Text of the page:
Whilst the project may have started out as something satirical, over time the ideas have evolved. “Objects are always slippery things!” Morgana laughs, but he also talks of the impact that the studio space itself has had upon the development of the work. “A lot of my friends work in disused spaces – legally or illegally,” Morgana explains, “and due to the exigencies of today people are being forced to do so more and more. I became interested in this particular site I was working in: the synchronicities, associations and linkages forming between the cardboard and the site”.

Once anodyne, now dark with disuse and dangling cables, the building was formerly home to Lincoln’s Group of Colleges, which offered accountancy courses for overseas students. Earlier in 2012, Morgana tells me, they had their Tier Four license suspended and the company went into administration. Since then, ahead of its demolition later in 2013, the building has been home to various artists’ studios as well as a homeless charity.

Morgana draws my attention to the posters that still adorn the outside of the building – young boys and girls smiling with enthusiasm and hope or staring conscientiously into laptops. “Over time,” Morgana explains, “circumstances have somehow foreclosed the message these images once communicated – the promise of knowledge, dismantled in this curious situation.” Now, he continues, the building houses artists like him – “being creative in the ruins of the dreams of these kids, of our own generation, in a way”.

It is this sense of words or actions or objects being overrun by context that links these two disparate occurrences. Mottainai becomes therefore a way for Morgana “to extend the lifecycle of the cardboard, but also to engage its previous history and the message that Pistolleto sought to convey concerning the creation of knowledge and responsibility towards the future.” In this way, the work functions as a “kind of floating commemorative object” – both to the hypocritical waste demonstrated by Pistoletto and to the now defunct private college (“redefining excellence in education” it once claimed).

Interestingly, Morgana goes on to cite Cleopatra’s Needle in London and the Luxor Obelisk in Paris as examples of the way in which one half of a pair of obelisks is often “expropriated from its native context by some colonial power and sent back not only as a symbol of that empire's authority, but also as a way of synthetically grafting the high point of that previous culture, now extinct, onto the developments of that nation – trying to establish a connection over time”. Is this something Morgana himself is doing in relation to Pistoletto?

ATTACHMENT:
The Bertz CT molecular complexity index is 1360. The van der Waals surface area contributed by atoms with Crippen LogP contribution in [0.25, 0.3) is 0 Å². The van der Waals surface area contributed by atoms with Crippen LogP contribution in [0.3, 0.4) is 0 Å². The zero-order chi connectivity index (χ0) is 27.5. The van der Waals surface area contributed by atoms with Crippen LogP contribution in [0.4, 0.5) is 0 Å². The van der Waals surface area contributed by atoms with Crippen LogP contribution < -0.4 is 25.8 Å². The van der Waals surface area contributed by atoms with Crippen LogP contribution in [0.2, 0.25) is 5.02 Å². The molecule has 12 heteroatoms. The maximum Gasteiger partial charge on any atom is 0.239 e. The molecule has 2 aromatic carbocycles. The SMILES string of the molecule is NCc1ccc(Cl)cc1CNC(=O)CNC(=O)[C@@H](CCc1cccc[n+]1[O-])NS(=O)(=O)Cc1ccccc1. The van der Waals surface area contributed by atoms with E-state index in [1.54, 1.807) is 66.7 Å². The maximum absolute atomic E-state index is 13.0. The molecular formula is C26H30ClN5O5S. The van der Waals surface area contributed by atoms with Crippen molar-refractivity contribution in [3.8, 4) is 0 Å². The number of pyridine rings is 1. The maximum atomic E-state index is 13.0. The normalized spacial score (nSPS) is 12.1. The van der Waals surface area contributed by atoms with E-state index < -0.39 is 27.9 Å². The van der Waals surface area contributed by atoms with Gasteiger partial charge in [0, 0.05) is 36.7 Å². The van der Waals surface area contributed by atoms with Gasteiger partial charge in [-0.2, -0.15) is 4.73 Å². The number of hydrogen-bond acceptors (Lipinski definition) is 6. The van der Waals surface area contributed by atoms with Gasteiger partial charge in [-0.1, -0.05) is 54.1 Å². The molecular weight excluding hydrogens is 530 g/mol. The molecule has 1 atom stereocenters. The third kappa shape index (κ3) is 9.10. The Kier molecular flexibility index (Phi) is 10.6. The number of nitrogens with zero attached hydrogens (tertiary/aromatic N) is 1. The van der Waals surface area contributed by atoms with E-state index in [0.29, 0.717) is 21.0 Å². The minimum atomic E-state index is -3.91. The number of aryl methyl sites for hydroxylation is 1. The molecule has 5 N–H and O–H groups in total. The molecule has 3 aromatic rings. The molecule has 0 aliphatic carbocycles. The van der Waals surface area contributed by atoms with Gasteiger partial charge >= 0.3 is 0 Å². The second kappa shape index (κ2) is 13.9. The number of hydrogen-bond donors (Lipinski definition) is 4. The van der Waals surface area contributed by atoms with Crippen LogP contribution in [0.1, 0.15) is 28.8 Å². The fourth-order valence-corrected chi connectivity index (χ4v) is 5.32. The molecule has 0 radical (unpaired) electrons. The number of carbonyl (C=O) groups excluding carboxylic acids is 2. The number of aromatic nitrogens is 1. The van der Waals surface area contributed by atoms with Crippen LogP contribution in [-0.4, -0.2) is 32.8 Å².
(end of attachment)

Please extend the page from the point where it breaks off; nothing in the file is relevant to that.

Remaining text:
Perhaps. He tells me that the project is to include a second obelisk, which will remain on the roof of this building, even as it is demolished, whilst the other will “enter the contingent networks of the art world”, starting with London Art Fair. In a sense, standing in the artist’s studio, on a circular plinth made of Pistoletto’s cardboard (the original “Exhibition Continues” sticker neatly holding it in place), it already has.

As well as the very specific origins of its own materials and the context of its own production, Mottainai explores, in Morgana’s words, “the very indistinct relationship – especially today – between progress and decay”. “I think, he continues, “ that in every act of creation there is some kind of destruction – something else is depleted, reduced, used, exploited on various levels and scales. I don’t think we can avoid that."

From here, one obelisk emerges, blinking, into the light of an empire of art. Back out on the roof, at the summit of a ruin, the other will stand – a monument, a mirror – to weather the storm, and be ruined like the rest.

London Art Fair 2013 is at the Business Design Centre, Islington from 16th-20th January 2013.